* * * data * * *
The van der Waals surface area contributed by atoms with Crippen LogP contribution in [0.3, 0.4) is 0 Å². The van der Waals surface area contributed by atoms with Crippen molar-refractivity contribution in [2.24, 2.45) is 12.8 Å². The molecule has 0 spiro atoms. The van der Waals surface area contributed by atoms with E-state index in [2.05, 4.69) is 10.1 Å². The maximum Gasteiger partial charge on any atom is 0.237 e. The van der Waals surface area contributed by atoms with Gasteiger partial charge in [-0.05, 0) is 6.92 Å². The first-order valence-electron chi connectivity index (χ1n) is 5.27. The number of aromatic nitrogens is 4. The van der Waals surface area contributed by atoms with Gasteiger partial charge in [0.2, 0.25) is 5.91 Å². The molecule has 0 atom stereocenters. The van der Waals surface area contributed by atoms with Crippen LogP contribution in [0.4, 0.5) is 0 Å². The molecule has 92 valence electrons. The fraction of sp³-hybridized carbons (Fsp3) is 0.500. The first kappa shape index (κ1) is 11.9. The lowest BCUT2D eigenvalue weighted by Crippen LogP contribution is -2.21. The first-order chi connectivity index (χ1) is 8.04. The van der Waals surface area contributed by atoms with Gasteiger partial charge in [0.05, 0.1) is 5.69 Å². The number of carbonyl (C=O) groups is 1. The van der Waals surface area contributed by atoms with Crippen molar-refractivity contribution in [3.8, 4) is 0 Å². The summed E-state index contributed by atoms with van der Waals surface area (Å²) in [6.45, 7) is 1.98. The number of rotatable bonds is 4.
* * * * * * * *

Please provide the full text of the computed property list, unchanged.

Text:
The van der Waals surface area contributed by atoms with Crippen LogP contribution in [0.3, 0.4) is 0 Å². The van der Waals surface area contributed by atoms with Crippen molar-refractivity contribution in [2.24, 2.45) is 12.8 Å². The molecule has 0 spiro atoms. The van der Waals surface area contributed by atoms with E-state index in [2.05, 4.69) is 10.1 Å². The maximum Gasteiger partial charge on any atom is 0.237 e. The van der Waals surface area contributed by atoms with Gasteiger partial charge in [-0.05, 0) is 6.92 Å². The first-order valence-electron chi connectivity index (χ1n) is 5.27. The number of aromatic nitrogens is 4. The van der Waals surface area contributed by atoms with Gasteiger partial charge in [0.2, 0.25) is 5.91 Å². The molecule has 0 atom stereocenters. The van der Waals surface area contributed by atoms with Crippen LogP contribution in [0.4, 0.5) is 0 Å². The molecule has 92 valence electrons. The fraction of sp³-hybridized carbons (Fsp3) is 0.500. The first kappa shape index (κ1) is 11.9. The lowest BCUT2D eigenvalue weighted by Crippen LogP contribution is -2.21. The first-order chi connectivity index (χ1) is 8.04. The van der Waals surface area contributed by atoms with Gasteiger partial charge in [0.05, 0.1) is 5.69 Å². The number of carbonyl (C=O) groups is 1. The van der Waals surface area contributed by atoms with Crippen molar-refractivity contribution in [3.8, 4) is 0 Å². The summed E-state index contributed by atoms with van der Waals surface area (Å²) in [6.45, 7) is 1.98. The number of rotatable bonds is 4.